When looking at the quality of schools, I don’t want to know who the teachers are. I mean, I do, but I don’t. I’ll read former student’s and parent’s reviews. I want to know who the administrators are. The school board. The superintendent. They drive the long term objectives and they dictate the narrative of the teacher’s content. Who did they donate money to in past elections?
Great, you’re using these books as an information authority to teach our kids. Who are the publishers of the books? How often do they update their content, and why? Where do they stand on open access issues? Are they publishing for profit or because the content needs updating?
When I look for news sources, I don’t want to know who the authors are. I do, but I don’t. Looking at the publisher helps me understand bias. Who’s the editor? Who’s on the board of directors? Why have past employees left the company?
Wikipedia is churning out extremely high quality information on complex topics. They’re teaching me (and many others) a few things about the nature of information.
I remember how valuable my Microsoft Encarta DVD was to me. It meant access. It meant solving problems and understanding my complex world. But it, like books in school, suck.
They suck compared to Wikipedia. Books in school are on par with news media. What is the source of this information? Why is it here? Not “here in this article”, but here in between ‘this’ argument and ‘that’ argument. Who put it here? What else has this author written? What else has the editor edited, and manager, managed? Wikipedia solves a lot of this. Citation is a critical aspect to high quality information consumption and production.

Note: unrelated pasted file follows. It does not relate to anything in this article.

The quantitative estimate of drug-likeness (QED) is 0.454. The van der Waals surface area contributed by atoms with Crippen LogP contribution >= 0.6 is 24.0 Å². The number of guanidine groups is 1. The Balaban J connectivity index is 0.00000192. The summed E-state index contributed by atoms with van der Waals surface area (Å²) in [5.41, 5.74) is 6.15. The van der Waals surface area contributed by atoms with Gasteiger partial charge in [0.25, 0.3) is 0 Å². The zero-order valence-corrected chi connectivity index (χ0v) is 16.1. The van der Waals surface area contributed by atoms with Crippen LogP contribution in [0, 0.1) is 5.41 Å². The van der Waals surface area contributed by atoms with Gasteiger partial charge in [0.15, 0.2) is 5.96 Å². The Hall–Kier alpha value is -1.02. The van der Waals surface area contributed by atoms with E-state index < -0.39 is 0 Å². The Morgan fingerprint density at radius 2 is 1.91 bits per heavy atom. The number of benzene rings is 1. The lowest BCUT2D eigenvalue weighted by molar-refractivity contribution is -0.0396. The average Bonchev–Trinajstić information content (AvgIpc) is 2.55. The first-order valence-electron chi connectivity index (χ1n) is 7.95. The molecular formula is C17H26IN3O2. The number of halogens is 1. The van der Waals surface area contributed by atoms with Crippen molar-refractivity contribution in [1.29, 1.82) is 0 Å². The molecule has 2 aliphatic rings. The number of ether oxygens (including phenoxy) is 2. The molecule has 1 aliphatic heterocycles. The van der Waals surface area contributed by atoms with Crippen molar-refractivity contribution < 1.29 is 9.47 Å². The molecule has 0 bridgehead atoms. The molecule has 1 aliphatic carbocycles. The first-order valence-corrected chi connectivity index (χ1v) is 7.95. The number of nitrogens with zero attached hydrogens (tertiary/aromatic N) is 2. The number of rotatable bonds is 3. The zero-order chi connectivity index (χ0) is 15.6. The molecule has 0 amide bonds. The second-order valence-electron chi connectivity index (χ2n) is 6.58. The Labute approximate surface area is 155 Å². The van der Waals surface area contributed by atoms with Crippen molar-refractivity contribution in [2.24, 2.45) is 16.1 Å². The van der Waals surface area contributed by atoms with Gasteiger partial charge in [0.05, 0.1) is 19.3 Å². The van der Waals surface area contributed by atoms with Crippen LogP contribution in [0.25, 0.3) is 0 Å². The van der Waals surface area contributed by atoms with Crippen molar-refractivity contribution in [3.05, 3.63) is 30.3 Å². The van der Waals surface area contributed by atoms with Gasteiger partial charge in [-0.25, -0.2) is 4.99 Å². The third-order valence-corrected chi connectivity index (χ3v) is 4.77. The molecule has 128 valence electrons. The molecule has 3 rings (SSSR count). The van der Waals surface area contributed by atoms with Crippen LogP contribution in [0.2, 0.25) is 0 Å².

It’s no longer acceptable to accept information as fact. Complex information, about people and organizations of people, doesn’t work that way.
The future of news media needs to learn from Wikipedia. Great, I see who “authored” the piece. But who’s funding it? Who’s editing it? What restrictions are placed on the authors and editors by the administrators?
Metadata matters. The NSA knows this. Metadata provides required facts in order to understand specific aspects of the story.
No, mass surveillance is still unethical and illegal (in the United States). But I completely understand why they want it. They want it all for the same reasons I want it. It makes me an informed individual in the ways I want to be informed. Ideally, holistically.
I’m not calling for the surveillance of news media organizations. I’m asking for their transparency because of how critical their public good is for society to act intelligently to complex events. The more that people are exposed to higher quality ‘anything’, the more they want it. The public needs high quality information.